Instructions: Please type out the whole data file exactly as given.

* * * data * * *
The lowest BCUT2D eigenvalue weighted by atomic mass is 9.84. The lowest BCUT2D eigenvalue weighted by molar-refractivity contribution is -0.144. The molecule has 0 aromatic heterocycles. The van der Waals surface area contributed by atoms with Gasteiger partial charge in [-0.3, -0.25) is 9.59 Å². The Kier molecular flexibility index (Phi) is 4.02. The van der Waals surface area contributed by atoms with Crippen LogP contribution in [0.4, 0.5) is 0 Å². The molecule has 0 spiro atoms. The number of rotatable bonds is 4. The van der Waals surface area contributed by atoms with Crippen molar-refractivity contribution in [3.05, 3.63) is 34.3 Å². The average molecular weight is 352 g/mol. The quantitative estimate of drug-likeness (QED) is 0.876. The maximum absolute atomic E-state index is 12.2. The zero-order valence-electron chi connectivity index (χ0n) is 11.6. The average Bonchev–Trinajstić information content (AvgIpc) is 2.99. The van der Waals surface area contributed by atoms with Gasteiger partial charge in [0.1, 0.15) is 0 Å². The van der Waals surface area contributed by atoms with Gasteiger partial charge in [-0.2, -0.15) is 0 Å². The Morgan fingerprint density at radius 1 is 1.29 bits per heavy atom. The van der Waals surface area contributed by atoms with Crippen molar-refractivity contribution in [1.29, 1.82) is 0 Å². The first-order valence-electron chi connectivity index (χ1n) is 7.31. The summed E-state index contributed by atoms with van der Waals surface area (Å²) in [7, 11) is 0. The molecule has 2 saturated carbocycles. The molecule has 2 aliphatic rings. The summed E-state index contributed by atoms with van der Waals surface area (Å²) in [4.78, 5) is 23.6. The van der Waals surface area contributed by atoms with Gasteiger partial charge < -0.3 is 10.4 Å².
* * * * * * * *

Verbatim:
The lowest BCUT2D eigenvalue weighted by atomic mass is 9.84. The lowest BCUT2D eigenvalue weighted by molar-refractivity contribution is -0.144. The molecule has 0 aromatic heterocycles. The van der Waals surface area contributed by atoms with Gasteiger partial charge in [-0.3, -0.25) is 9.59 Å². The Kier molecular flexibility index (Phi) is 4.02. The van der Waals surface area contributed by atoms with Crippen LogP contribution in [0.4, 0.5) is 0 Å². The molecule has 0 spiro atoms. The number of rotatable bonds is 4. The van der Waals surface area contributed by atoms with Crippen molar-refractivity contribution in [3.05, 3.63) is 34.3 Å². The average molecular weight is 352 g/mol. The quantitative estimate of drug-likeness (QED) is 0.876. The maximum absolute atomic E-state index is 12.2. The zero-order valence-electron chi connectivity index (χ0n) is 11.6. The average Bonchev–Trinajstić information content (AvgIpc) is 2.99. The van der Waals surface area contributed by atoms with Gasteiger partial charge in [0.1, 0.15) is 0 Å². The van der Waals surface area contributed by atoms with Gasteiger partial charge in [-0.2, -0.15) is 0 Å². The Morgan fingerprint density at radius 1 is 1.29 bits per heavy atom. The van der Waals surface area contributed by atoms with Crippen molar-refractivity contribution in [1.29, 1.82) is 0 Å². The first-order valence-electron chi connectivity index (χ1n) is 7.31. The summed E-state index contributed by atoms with van der Waals surface area (Å²) in [7, 11) is 0. The molecule has 2 saturated carbocycles. The molecule has 2 aliphatic rings. The summed E-state index contributed by atoms with van der Waals surface area (Å²) in [4.78, 5) is 23.6. The van der Waals surface area contributed by atoms with Gasteiger partial charge < -0.3 is 10.4 Å².